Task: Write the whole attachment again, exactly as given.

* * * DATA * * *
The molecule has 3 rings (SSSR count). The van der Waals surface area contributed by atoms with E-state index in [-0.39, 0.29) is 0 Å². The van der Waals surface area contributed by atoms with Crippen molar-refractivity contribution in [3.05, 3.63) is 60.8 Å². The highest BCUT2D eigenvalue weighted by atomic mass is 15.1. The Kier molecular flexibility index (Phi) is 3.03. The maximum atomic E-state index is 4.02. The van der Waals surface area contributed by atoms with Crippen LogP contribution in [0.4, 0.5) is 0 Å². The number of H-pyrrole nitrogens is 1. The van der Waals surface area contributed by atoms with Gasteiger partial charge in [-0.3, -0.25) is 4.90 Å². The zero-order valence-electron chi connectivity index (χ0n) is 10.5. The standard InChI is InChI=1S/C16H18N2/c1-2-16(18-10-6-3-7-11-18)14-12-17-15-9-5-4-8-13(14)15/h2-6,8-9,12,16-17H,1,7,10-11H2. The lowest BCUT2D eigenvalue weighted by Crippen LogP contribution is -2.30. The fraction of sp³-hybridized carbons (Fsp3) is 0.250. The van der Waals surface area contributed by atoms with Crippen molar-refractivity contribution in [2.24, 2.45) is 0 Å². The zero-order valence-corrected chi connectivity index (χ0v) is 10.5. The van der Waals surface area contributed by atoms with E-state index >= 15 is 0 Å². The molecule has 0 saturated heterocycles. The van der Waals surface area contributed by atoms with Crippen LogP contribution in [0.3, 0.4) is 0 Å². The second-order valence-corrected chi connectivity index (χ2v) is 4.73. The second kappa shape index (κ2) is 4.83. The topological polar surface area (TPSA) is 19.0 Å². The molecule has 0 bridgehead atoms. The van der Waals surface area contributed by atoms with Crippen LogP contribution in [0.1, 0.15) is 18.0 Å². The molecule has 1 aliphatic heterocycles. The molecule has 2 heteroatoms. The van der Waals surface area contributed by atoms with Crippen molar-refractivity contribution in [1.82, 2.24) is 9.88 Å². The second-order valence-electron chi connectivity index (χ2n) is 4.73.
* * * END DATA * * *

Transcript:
The molecule has 3 rings (SSSR count). The van der Waals surface area contributed by atoms with E-state index in [-0.39, 0.29) is 0 Å². The van der Waals surface area contributed by atoms with Crippen molar-refractivity contribution in [3.05, 3.63) is 60.8 Å². The highest BCUT2D eigenvalue weighted by atomic mass is 15.1. The Kier molecular flexibility index (Phi) is 3.03. The maximum atomic E-state index is 4.02. The van der Waals surface area contributed by atoms with Crippen LogP contribution in [0.4, 0.5) is 0 Å². The number of H-pyrrole nitrogens is 1. The van der Waals surface area contributed by atoms with Gasteiger partial charge in [-0.3, -0.25) is 4.90 Å². The zero-order valence-electron chi connectivity index (χ0n) is 10.5. The standard InChI is InChI=1S/C16H18N2/c1-2-16(18-10-6-3-7-11-18)14-12-17-15-9-5-4-8-13(14)15/h2-6,8-9,12,16-17H,1,7,10-11H2. The lowest BCUT2D eigenvalue weighted by Crippen LogP contribution is -2.30. The fraction of sp³-hybridized carbons (Fsp3) is 0.250. The van der Waals surface area contributed by atoms with Crippen molar-refractivity contribution in [2.24, 2.45) is 0 Å². The zero-order valence-corrected chi connectivity index (χ0v) is 10.5. The van der Waals surface area contributed by atoms with E-state index >= 15 is 0 Å². The molecule has 0 saturated heterocycles. The van der Waals surface area contributed by atoms with Crippen LogP contribution in [0.3, 0.4) is 0 Å². The second-order valence-corrected chi connectivity index (χ2v) is 4.73. The second kappa shape index (κ2) is 4.83. The topological polar surface area (TPSA) is 19.0 Å². The molecule has 0 bridgehead atoms. The van der Waals surface area contributed by atoms with Crippen LogP contribution in [0.1, 0.15) is 18.0 Å². The molecule has 1 aliphatic heterocycles. The molecule has 2 heteroatoms. The van der Waals surface area contributed by atoms with Crippen molar-refractivity contribution in [1.82, 2.24) is 9.88 Å². The second-order valence-electron chi connectivity index (χ2n) is 4.73.